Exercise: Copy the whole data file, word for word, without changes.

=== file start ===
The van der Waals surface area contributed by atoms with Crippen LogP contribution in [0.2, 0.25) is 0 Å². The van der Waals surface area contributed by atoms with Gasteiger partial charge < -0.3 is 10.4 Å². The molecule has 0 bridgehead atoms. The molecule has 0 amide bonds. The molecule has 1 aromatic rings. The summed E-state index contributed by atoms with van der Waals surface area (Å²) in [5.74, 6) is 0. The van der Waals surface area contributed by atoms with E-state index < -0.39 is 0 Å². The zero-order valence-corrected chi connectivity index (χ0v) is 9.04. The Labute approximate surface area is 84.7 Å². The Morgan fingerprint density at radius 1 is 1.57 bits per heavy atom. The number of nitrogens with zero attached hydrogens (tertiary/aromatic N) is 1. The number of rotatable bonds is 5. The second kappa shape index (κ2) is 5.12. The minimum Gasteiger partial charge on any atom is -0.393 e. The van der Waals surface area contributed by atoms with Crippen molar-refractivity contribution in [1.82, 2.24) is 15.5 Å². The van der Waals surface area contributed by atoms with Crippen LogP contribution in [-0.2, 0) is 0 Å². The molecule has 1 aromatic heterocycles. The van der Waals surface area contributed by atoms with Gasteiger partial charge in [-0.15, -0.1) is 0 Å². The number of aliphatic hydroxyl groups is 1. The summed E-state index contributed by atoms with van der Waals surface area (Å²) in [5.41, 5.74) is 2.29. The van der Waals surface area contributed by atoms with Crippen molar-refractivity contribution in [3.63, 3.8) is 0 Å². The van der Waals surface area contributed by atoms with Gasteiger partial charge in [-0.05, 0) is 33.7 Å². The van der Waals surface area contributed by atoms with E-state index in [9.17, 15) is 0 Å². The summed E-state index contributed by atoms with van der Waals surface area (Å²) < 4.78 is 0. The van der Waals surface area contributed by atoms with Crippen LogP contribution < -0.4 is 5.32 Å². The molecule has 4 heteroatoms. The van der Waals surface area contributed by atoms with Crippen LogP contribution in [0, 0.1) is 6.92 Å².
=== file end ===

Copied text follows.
The van der Waals surface area contributed by atoms with Crippen LogP contribution in [0.2, 0.25) is 0 Å². The van der Waals surface area contributed by atoms with Gasteiger partial charge < -0.3 is 10.4 Å². The molecule has 0 bridgehead atoms. The molecule has 0 amide bonds. The molecule has 1 aromatic rings. The summed E-state index contributed by atoms with van der Waals surface area (Å²) in [5.74, 6) is 0. The van der Waals surface area contributed by atoms with E-state index < -0.39 is 0 Å². The zero-order valence-corrected chi connectivity index (χ0v) is 9.04. The Labute approximate surface area is 84.7 Å². The Morgan fingerprint density at radius 1 is 1.57 bits per heavy atom. The number of nitrogens with zero attached hydrogens (tertiary/aromatic N) is 1. The number of rotatable bonds is 5. The second kappa shape index (κ2) is 5.12. The minimum Gasteiger partial charge on any atom is -0.393 e. The van der Waals surface area contributed by atoms with Crippen molar-refractivity contribution in [1.82, 2.24) is 15.5 Å². The van der Waals surface area contributed by atoms with Crippen LogP contribution in [-0.2, 0) is 0 Å². The molecule has 1 aromatic heterocycles. The van der Waals surface area contributed by atoms with Gasteiger partial charge in [-0.15, -0.1) is 0 Å². The number of aliphatic hydroxyl groups is 1. The summed E-state index contributed by atoms with van der Waals surface area (Å²) in [5.41, 5.74) is 2.29. The van der Waals surface area contributed by atoms with Crippen molar-refractivity contribution in [3.63, 3.8) is 0 Å². The van der Waals surface area contributed by atoms with Gasteiger partial charge in [-0.05, 0) is 33.7 Å². The van der Waals surface area contributed by atoms with E-state index in [9.17, 15) is 0 Å². The summed E-state index contributed by atoms with van der Waals surface area (Å²) < 4.78 is 0. The van der Waals surface area contributed by atoms with Crippen LogP contribution < -0.4 is 5.32 Å². The molecule has 4 heteroatoms. The van der Waals surface area contributed by atoms with Crippen LogP contribution in [0, 0.1) is 6.92 Å².